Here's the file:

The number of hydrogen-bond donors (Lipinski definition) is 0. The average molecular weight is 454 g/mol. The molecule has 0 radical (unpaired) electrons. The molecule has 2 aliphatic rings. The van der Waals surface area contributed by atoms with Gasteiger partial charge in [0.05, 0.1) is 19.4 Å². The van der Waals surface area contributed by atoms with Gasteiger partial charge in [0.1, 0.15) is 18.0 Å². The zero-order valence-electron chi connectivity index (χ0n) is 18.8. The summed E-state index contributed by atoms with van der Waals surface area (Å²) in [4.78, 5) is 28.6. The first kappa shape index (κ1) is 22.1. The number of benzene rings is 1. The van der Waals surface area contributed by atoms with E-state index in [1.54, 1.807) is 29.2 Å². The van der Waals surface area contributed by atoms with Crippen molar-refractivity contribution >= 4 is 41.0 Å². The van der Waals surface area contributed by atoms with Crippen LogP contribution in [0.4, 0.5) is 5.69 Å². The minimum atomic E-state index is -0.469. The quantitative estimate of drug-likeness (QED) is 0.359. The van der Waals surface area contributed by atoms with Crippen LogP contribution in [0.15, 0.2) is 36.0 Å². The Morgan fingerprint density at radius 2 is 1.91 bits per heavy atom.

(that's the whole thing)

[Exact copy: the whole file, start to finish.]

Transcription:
The number of hydrogen-bond donors (Lipinski definition) is 0. The average molecular weight is 454 g/mol. The molecule has 0 radical (unpaired) electrons. The molecule has 2 aliphatic rings. The van der Waals surface area contributed by atoms with Gasteiger partial charge in [0.05, 0.1) is 19.4 Å². The van der Waals surface area contributed by atoms with Gasteiger partial charge in [0.1, 0.15) is 18.0 Å². The zero-order valence-electron chi connectivity index (χ0n) is 18.8. The summed E-state index contributed by atoms with van der Waals surface area (Å²) in [4.78, 5) is 28.6. The first kappa shape index (κ1) is 22.1. The number of benzene rings is 1. The van der Waals surface area contributed by atoms with E-state index in [1.54, 1.807) is 29.2 Å². The van der Waals surface area contributed by atoms with Crippen molar-refractivity contribution >= 4 is 41.0 Å². The van der Waals surface area contributed by atoms with Crippen LogP contribution in [0.4, 0.5) is 5.69 Å². The minimum atomic E-state index is -0.469. The quantitative estimate of drug-likeness (QED) is 0.359. The van der Waals surface area contributed by atoms with Crippen LogP contribution in [0.15, 0.2) is 36.0 Å². The Morgan fingerprint density at radius 2 is 1.91 bits per heavy atom.